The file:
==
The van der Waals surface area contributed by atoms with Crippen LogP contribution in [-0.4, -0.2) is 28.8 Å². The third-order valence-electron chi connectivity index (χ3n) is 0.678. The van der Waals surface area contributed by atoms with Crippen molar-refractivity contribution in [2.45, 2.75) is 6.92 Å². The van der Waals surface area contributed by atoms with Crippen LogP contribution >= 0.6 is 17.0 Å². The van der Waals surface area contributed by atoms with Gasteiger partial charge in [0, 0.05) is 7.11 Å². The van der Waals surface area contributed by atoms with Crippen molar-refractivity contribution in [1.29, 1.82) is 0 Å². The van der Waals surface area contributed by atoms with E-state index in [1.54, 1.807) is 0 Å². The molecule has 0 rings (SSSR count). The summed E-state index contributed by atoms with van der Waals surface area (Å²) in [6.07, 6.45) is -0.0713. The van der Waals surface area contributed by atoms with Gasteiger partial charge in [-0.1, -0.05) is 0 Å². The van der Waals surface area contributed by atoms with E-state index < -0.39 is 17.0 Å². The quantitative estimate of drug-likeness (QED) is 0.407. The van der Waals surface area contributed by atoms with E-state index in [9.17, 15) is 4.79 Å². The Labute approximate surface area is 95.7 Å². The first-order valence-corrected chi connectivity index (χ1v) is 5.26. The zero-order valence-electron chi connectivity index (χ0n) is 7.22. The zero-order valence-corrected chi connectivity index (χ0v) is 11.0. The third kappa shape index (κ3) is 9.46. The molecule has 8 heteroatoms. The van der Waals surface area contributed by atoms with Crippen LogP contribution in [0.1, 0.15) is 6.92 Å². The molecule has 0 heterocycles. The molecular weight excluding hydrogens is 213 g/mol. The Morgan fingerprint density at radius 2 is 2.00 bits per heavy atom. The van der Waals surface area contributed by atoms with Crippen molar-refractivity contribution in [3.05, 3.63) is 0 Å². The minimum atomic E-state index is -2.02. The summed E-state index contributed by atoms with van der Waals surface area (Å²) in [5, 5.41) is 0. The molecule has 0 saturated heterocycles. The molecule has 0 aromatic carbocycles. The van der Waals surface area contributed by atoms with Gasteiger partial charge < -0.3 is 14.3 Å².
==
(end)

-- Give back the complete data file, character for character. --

The van der Waals surface area contributed by atoms with Crippen LogP contribution in [-0.4, -0.2) is 28.8 Å². The third-order valence-electron chi connectivity index (χ3n) is 0.678. The van der Waals surface area contributed by atoms with Crippen molar-refractivity contribution in [2.45, 2.75) is 6.92 Å². The van der Waals surface area contributed by atoms with Crippen LogP contribution >= 0.6 is 17.0 Å². The van der Waals surface area contributed by atoms with Gasteiger partial charge in [0, 0.05) is 7.11 Å². The van der Waals surface area contributed by atoms with Crippen molar-refractivity contribution in [1.29, 1.82) is 0 Å². The van der Waals surface area contributed by atoms with E-state index in [1.54, 1.807) is 0 Å². The molecule has 0 rings (SSSR count). The summed E-state index contributed by atoms with van der Waals surface area (Å²) in [6.07, 6.45) is -0.0713. The van der Waals surface area contributed by atoms with Gasteiger partial charge in [-0.1, -0.05) is 0 Å². The van der Waals surface area contributed by atoms with E-state index < -0.39 is 17.0 Å². The quantitative estimate of drug-likeness (QED) is 0.407. The van der Waals surface area contributed by atoms with E-state index in [9.17, 15) is 4.79 Å². The Labute approximate surface area is 95.7 Å². The first-order valence-corrected chi connectivity index (χ1v) is 5.26. The zero-order valence-electron chi connectivity index (χ0n) is 7.22. The zero-order valence-corrected chi connectivity index (χ0v) is 11.0. The third kappa shape index (κ3) is 9.46. The molecule has 8 heteroatoms. The van der Waals surface area contributed by atoms with Crippen LogP contribution in [0.1, 0.15) is 6.92 Å². The molecule has 0 heterocycles. The molecular weight excluding hydrogens is 213 g/mol. The Morgan fingerprint density at radius 2 is 2.00 bits per heavy atom. The van der Waals surface area contributed by atoms with Crippen molar-refractivity contribution in [3.05, 3.63) is 0 Å². The minimum atomic E-state index is -2.02. The summed E-state index contributed by atoms with van der Waals surface area (Å²) in [5, 5.41) is 0. The molecule has 0 saturated heterocycles. The molecule has 0 aromatic carbocycles. The van der Waals surface area contributed by atoms with Gasteiger partial charge < -0.3 is 14.3 Å².